Unfortunately, the expenditure of time and effort had to be renewed yet again, as no further moves were made by the Board of Trustees to increase pensions, while the cost of living continued to climb. For two years there was a replay of previous attempts to wrest some consideration from the administration. There were still 540 pensioners living on between $211 to $367 per month, a level well below the poverty level. President Don Polin renewed the Association's plea "for cost of living adjustments to these pitifully low pensions for these elderly retirees who gave so much to the University during the 1930's, 40's and into the 50's. Salaries were low during those early years (a professor was paid $2,000 per year and staff members less) ... few people were in a position to accumulate for a retirement." John Roetman, who was the chairman of the committee on pension plans, determined that there is "a surplus in the UNCRP account that could accommodate a modest one-time extra payment to help offset the 15% rise in cost of living since the last UNCRP pension increase in 1990" (SSC v. 17, #1, 1995). After a bit more foot dragging on the part of the administration, MSURA' s local newsletter was able to trumpet in a special flyer that a resolution had been approved to increase UNCRP income by 15% by January 1996, “only the second increase since 1975. We will continue to monitor this outdated pension plan yearly and will work towards improving it for all Retirees as best we can. Signed Your Pension Committee: Don Polin Pres., John Roetman. Comm. Chair, George Dike, Harold Davidson, Walker Hill."

In the fall of 1992 a member of the Retirees Club, Gordon Guyer, who had served at Michigan State for 45 years, was named interim president of the University following the departure of John DiBiaggio for Tufts University. As the newsletter put it, "The Retirees Club is staying flexible as regards Gordon Guyer's membership." The new semester system debuted on September 1 and students began arriving "like confused ducks in early migration," in Jorgensen's words. Plans were announced for a 1992-93 series of workshops to begin on November 1. Members had been asked if they would be interested in such an undertaking and some interest was .expressed in several topics: Living Arrangements, Personal Services, The Big Five Documents, and Estate Tax and Legal Planning (lcl SSC, v. IV, #2, 1992). The first topic was presented as a "Workshop on Senior Housing Options" on November 9 following the monthly meeting.

In November of 1993 President Harold Davidson named nine members to a long-range planning committee to examine and make recommendations concerning several areas, especially the following: the quality of service being extended to the University by the Retirees Club, the Club constitution and by-laws, the two newsletters, current finances and anticipated cash flow, and a new or revised mission statement (see appendix). Members comprising the committee were Pat Ralston, John Roetman, Gene Dice, Larry Summers, Erling Jorgensen, Chitra Smith, Clella Dickenson, Louis Twardzik and Clarence Hansen (SSC, v.14, #2, 1993). Proposed new by-laws and a mission statement were submitted for approval by the members at the meeting held in October 1994. The name of the organization was changed to the MSU Retirees Association. Starting September 1, 1994 dues were raised to $5.00 annually, partly to cover increased costs of preparing and mailing the newsletters, but, also, as then-President Clarence Hansen pointed out “because we are 'living' on the generosity of those who have paid their dues in advance" (SSC,v 16, #1, p.6). Pat Ralston, as a result of the long range planning, suggested the appointment of "a committee on committees, a committee on finance, the establishment of a foundation to take care of Association needs, and a committee to work with the MSU Federal Credit Union, the University and the Association for the benefit of employees."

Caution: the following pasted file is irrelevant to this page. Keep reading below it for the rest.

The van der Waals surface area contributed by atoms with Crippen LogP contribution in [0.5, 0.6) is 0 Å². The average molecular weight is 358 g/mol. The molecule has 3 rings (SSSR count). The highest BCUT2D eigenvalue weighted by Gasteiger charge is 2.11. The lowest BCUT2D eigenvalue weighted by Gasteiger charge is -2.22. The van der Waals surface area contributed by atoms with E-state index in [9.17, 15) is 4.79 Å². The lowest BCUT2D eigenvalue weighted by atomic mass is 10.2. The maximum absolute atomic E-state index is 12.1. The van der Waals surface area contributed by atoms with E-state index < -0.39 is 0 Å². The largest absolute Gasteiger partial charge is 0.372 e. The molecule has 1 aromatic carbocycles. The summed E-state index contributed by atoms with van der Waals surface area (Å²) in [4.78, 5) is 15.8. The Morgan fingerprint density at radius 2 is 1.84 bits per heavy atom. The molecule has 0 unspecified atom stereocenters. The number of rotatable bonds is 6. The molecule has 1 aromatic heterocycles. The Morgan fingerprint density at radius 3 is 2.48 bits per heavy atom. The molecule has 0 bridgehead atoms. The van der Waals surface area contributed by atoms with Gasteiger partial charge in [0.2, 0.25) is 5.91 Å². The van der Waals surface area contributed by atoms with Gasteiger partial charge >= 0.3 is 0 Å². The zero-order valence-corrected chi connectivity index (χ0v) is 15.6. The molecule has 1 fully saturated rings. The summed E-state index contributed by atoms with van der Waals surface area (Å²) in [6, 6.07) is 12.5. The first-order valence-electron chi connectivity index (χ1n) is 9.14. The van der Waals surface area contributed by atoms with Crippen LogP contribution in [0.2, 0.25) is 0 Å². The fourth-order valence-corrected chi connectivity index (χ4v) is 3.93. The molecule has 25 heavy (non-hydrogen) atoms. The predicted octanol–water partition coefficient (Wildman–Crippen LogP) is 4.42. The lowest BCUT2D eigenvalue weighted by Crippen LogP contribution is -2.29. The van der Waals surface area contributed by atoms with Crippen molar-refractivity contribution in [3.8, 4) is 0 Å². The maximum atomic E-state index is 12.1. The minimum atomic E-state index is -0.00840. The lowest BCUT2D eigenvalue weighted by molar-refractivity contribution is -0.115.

In the spring of 1993, Ralston reported on a joint effort of the Retirees Club and Human Resources Services to inform MSU support staff of post retirement opportunities existing for them on campus either as volunteers or for pay. Director Denise Anderton issued a statement calling attention to such opportunities as the Retirees Service Corps, Office Services for temporary work, or on-call, temporary, off-date or regular duty with former departments. At about the same time a group from the Club's long range planning committee assisted then-President Gordon Guyer and Interim Provost Lou Anna Simon in revising the Faculty Handbook to encourage emeritus faculty to lend their professional skills to the service of the University, thereby enriching both their own retirement years and contributing to the resources of the University. It was hoped that the revision might also alert academic units to the availability of this under-utilized source of expertise (SSC, v. 14, #3, p.7).